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" Few men have the gists of Johnson, who, to great vigour and resource of intellect, when it was fairly roused, united a rare common-sense and a conscientious regard for veracity, which preserved him from flippancy or extravagance in writing.”—CARDINAL NEWMAN.
But the memory of Johnson keeps many of his works alive. The old philosopher is still among us in the brown coat with the metal buttons and the shirt which ought to be at wash, blinking, puffing, rolling his head, drumming with his fingers, tearing his meat like a tiger, and swallowing his
No human being who has been more than seventy years in the grave is so well known to us. And it is but just to say that our intimate acquaintance with what he would himself have called the anfractuosities of his intellect and of his temper, serves only to strengthen our conviction that he was both a great and a good man.”—LORD MACAULAY.
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Johnson, in the eighteenth century, and as Man of Letters, was one of such; and, in good truth, 'the bravest of the brave. What mortal could have more to war with ? Yet, as we saw, he yielded not, faltered not; he fought, and even, such was his blessedness, prevailed. Whoso will understand what it is to have a man's heart, may find that, since the time of John Milton, no braver heart had beat in any English bosom than Samuel Johnson now bore.”—THOMAS CARLYLE.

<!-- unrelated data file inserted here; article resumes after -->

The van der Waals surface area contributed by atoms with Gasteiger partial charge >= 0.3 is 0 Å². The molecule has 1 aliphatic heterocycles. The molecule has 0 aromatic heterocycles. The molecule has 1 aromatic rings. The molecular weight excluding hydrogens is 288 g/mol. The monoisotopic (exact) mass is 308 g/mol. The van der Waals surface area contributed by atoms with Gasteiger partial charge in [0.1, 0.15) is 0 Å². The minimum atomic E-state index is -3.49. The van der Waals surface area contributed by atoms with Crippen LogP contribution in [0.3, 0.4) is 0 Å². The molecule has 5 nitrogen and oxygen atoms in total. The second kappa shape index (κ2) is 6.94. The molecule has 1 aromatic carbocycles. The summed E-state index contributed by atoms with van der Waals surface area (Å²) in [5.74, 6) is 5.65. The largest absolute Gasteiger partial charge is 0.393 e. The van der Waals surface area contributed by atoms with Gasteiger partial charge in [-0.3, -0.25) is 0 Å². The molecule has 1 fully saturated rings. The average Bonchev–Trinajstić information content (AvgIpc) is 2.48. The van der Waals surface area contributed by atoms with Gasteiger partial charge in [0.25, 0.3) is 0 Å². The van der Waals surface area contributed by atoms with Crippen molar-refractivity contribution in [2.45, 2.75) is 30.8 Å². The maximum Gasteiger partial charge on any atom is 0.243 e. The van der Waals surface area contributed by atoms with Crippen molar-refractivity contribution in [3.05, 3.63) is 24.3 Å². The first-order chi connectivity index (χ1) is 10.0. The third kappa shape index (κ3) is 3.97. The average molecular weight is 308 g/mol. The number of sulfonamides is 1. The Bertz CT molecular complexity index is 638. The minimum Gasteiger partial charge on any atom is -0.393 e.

" The names of many greater writers are inscribed on the walls of Westminster Abbey; but scarcely anyone lies there whose heart was more acutely responsive during life to the deepest and tenderest of human emotions. In visiting that strange gathering of departed heroes and statesmen and philanthropists and poets, there are many whose words and deeds have a far greater influence upon our imaginations; but there are very few whom, when all has been said, we can love so heartily as Samuel Johnson.”—Sir LESLIE STEPHEN.